The author of this recently published commentary wonders how it is that car dealerships, and even restaurant waiters have gotten the jump on the health care industry in making use of handheld computer technology.   While those folks can wirelessly check your car’s repair history or fire your chimichanga and Corona order out to the kitchen with the flick of a finger, hospitals seem mired in 70’s technology, characterized by obsolete software and clunky, slow, and unfriendly PC networks which seem at times to be designed to obstruct rather than facilitate.  I have to enter multiple passwords just to check a lab result.   I get endless spam from the hospital’s internal messaging system about things that don’t concern me in the slightest.  I can’t adjust the size of windows on my screen.  I can’t even print a graph of a particular lab value’s change over time.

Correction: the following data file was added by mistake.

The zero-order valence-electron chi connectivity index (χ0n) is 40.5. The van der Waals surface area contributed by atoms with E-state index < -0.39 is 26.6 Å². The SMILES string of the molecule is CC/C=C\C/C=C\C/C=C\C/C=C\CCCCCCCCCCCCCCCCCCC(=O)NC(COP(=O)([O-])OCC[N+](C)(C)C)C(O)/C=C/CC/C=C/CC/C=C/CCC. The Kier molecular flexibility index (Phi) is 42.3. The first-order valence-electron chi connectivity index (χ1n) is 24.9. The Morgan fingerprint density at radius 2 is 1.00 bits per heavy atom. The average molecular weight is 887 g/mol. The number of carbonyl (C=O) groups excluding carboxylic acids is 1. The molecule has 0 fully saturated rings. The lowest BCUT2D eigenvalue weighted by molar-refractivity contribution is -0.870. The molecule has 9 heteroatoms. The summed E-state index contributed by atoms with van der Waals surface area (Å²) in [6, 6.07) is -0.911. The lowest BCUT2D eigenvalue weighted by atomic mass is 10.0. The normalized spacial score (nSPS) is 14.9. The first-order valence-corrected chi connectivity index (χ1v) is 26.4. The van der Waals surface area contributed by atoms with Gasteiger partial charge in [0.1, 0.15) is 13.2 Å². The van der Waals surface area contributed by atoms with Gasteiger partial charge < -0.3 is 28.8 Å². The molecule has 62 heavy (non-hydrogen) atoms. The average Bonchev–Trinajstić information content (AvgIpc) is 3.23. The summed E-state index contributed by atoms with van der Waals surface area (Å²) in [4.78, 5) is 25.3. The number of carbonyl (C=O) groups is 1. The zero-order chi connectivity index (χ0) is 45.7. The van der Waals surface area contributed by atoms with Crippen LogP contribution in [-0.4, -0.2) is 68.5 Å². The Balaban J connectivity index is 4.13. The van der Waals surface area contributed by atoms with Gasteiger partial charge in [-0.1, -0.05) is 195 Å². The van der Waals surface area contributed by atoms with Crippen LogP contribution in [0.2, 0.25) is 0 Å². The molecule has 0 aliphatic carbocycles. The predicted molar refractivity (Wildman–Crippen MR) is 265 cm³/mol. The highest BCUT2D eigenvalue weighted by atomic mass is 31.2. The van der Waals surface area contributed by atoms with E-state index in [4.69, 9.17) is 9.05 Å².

Why is this?

Good question.

I believe physician complacency is the problem.  We are offered a system that works just well enough to avoid an outright revolt by the users.  A few people complain, but they soon tire of banging their heads against the wall, and give up.  We are all too busy just trying to cope with the demands of patient care to take the time to learn what could be, let alone to agitate for wholesale changes to our hospital’s outmoded systems.  So we just take what is handed to us and keep our mouths shut.

We need a recipe for change.

No lemons, please.




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